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Brokers curtail pessism over agricultural commodity prices

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Brokers have eased back on their pessimism over prospects for agricultural commodity prices over 2020, upgrading expectations for values of the likes of soybeans, sugar and wheat, after a positive July performance.

 

A roll of commentators including ABN Amro, Commerzbank, Goldman Sachs and JP Morgan as monitored by FocusEconomics still see ag prices falling by 4.9% this year, in terms of average values in the October-to-December period compared with the same period of 2019.

 

“Tepid demand… amid weaker global retail sales and softer appetite for biofuels, will likely drive the overall fall,” FocusEconomics said, citing too “easing demand for perishable food products and animal feed”, besides uncertainty over the evolution of the Covid-19 pandemic, and China-US tensions.

 

However, the forecast decline is more modest that the 7.3% drop expected a month ago, and indeed puts them at their least downbeat since April.

 

‘Pick-up in demand’

The improvement in sentiment followed a 2.4% gain in prices in July, “the fastest pace of growth since December… largely driven by higher prices for palm oil and sugar”, FocusEconomics commodities economist Almanas Stanapedis said.

 

“A weaker dollar was likely partly behind the rise in prices for corn, wheat, soybeans and cotton,” improving the affordability of dollar-denominated assets for buyers in other currencies.

 

“Moreover, a pick-up in demand amid further easing of lockdown restrictions should have driven a rebound in coffee prices in recent weeks.”

 

‘Should prop up prices’

The upgrade reflected increased expectations for values of the likes of wheat, for which Chicago prices were seen averaging $5.29 a bushel in the fourth quarter, up $0.06 a bushel from last month’s estimate, and taking the forecast further ahead of the futures curve.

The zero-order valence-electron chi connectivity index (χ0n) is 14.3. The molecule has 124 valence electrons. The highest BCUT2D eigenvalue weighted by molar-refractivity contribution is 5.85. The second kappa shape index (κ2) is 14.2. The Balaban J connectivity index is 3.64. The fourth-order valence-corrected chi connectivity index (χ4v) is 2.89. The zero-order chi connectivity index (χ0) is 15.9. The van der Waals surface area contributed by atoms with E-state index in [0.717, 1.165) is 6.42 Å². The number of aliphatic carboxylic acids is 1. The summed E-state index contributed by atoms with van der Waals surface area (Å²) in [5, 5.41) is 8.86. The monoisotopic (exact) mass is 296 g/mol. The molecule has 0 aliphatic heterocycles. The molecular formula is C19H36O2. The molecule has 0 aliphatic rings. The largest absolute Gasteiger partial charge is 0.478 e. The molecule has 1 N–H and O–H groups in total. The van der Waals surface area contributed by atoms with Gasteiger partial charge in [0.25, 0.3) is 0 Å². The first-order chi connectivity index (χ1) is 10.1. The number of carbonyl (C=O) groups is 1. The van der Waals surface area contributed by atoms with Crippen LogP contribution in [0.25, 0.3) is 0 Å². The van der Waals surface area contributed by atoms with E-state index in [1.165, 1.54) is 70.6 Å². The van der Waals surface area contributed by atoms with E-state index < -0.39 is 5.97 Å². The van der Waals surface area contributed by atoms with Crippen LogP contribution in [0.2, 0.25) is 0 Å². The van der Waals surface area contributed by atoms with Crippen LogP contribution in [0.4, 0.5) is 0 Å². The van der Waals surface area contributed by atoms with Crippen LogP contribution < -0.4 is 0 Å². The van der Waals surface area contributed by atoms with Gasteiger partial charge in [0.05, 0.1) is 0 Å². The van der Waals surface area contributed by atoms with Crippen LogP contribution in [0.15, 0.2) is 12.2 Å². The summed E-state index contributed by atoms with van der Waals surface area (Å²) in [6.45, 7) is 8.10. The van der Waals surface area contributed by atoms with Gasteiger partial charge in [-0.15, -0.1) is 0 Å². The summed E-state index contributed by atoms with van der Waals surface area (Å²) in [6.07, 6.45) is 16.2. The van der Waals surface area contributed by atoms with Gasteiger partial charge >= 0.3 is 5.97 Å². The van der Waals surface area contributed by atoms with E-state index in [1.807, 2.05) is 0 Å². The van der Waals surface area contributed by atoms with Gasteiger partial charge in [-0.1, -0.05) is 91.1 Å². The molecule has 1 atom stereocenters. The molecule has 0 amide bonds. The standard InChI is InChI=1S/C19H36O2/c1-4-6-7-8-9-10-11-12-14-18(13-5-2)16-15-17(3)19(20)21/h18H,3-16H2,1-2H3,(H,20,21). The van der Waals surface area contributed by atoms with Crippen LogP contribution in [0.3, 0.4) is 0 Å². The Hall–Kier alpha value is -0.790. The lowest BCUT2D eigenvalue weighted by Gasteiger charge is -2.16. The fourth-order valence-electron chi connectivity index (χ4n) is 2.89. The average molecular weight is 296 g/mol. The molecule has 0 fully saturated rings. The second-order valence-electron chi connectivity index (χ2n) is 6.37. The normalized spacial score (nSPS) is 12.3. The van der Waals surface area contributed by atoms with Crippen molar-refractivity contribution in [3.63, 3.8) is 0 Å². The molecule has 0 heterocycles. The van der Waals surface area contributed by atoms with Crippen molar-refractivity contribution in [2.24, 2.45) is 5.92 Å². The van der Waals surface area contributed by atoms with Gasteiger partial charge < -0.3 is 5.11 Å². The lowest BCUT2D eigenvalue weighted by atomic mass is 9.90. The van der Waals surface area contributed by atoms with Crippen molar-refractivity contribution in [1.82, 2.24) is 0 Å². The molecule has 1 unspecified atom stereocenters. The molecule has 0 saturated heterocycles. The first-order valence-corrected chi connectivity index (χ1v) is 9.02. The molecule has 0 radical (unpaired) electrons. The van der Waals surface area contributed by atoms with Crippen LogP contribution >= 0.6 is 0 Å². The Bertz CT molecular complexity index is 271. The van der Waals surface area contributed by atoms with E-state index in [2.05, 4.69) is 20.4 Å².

Chicago’s December lot was on Wednesday trading at $5.00 ¼ a bushel.

 

“A slight recovery in demand prospects should prop up prices by year-end,” the analysis group said, noting too “a deteriorating supply outlook” in some geographies, such as the European Union, although recent days have seen a rebound in expectations for Russia’s harvest.

 

‘Seen gradually rising’

Brokers also lifted modestly, by $0.10 a bushel to $8.96 a bushel, expectations for Chicago soybean prices in the quarter, ahead of the $8.73 ¼ a bushel being factored into the November contract.

 

“The price of soybeans is seen gradually rising in the coming months,” although “coronavirus-related demand concerns and US-China trade policy uncertainty are key risks to this outlook”, with US output expectations rising too.

 

For corn, brokers stood by a consensus forecast for prices averaging $3.43 a bushel in the October-to-December period, comfortably above the $3.23 ¼ a bushel at which the Chicago December lot was priced on Wednesday.

 

For cotton too, price gains are seen on the cards, with the consensus estimate for fourth quarter New York values nudging 0.6 cents-a-pound higher to 64.2 cents a pound, despite a “soft global demand prospects and ample US output”.

 

‘Prices will struggle’

However, analysts were less upbeat on expectations for values of some other soft commodities, with their forecast for New York arabica coffee, little changed at 110 cents a pound for the October-to-December period, in line with the futures curve.

 

While citing the prospect of price support from “a recovery in demand”, FocusEconomics noted too that “larger Brazilian crops pose a downside risk to prices”.

 

For sugar, while the consensus price forecast for the quarter was raised by 0.3 cents a pound to 12.3 cents a pound, that remains well below the futures curve.

 

“Prices will struggle to make further gains and are seen falling by year-end due to strong supply in Brazil and fragile demand due to pandemic.”

 

‘Somewhat gloomy’

For traded cocoa, commentators sliced their price forecast again, this time by $117 per tonne to $2,251 per tonne, taking it further below the New York market, where the December contract was trading at $2,457 per tonne.

 

“Prices are expected to be somewhat gloomy due to relatively weak demand prospects,” FocusEconomics said, if adding that “extremely volatile weather conditions in West Africa remain a key upside risk to prices”.

 

For palm oil too, price losses were seen ahead, despite an upgrade in the price forecast of $13 per tonne to $582 per tonne.

 

“Prices are expected to drop by year-end after such a sustained rally recently, amid uncertainty regarding the strength of the rebound in global demand.

 

“Weather concerns in key producing countries and fluctuations in prices for other oils, such as crude oil or soyoil, will also be key factors to watch going forward.”

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